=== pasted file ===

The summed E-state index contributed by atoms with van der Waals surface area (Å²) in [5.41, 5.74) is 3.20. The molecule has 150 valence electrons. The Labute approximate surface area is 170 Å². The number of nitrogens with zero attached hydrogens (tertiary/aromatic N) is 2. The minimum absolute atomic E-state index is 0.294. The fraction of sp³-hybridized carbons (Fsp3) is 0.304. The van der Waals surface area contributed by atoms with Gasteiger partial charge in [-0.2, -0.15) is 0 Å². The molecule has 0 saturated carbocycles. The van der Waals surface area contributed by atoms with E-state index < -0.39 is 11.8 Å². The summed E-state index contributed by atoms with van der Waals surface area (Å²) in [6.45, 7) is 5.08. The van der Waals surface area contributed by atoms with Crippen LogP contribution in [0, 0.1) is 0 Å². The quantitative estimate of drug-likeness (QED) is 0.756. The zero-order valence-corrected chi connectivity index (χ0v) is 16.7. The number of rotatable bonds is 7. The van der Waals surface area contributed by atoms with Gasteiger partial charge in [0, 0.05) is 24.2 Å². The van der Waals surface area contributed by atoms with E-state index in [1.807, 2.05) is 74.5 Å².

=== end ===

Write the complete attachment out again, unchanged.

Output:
The summed E-state index contributed by atoms with van der Waals surface area (Å²) in [5.41, 5.74) is 3.20. The molecule has 150 valence electrons. The Labute approximate surface area is 170 Å². The number of nitrogens with zero attached hydrogens (tertiary/aromatic N) is 2. The minimum absolute atomic E-state index is 0.294. The fraction of sp³-hybridized carbons (Fsp3) is 0.304. The van der Waals surface area contributed by atoms with Gasteiger partial charge in [-0.2, -0.15) is 0 Å². The molecule has 0 saturated carbocycles. The van der Waals surface area contributed by atoms with E-state index < -0.39 is 11.8 Å². The summed E-state index contributed by atoms with van der Waals surface area (Å²) in [6.45, 7) is 5.08. The van der Waals surface area contributed by atoms with Crippen LogP contribution in [0, 0.1) is 0 Å². The quantitative estimate of drug-likeness (QED) is 0.756. The zero-order valence-corrected chi connectivity index (χ0v) is 16.7. The number of rotatable bonds is 7. The van der Waals surface area contributed by atoms with Gasteiger partial charge in [0, 0.05) is 24.2 Å². The van der Waals surface area contributed by atoms with E-state index in [1.807, 2.05) is 74.5 Å².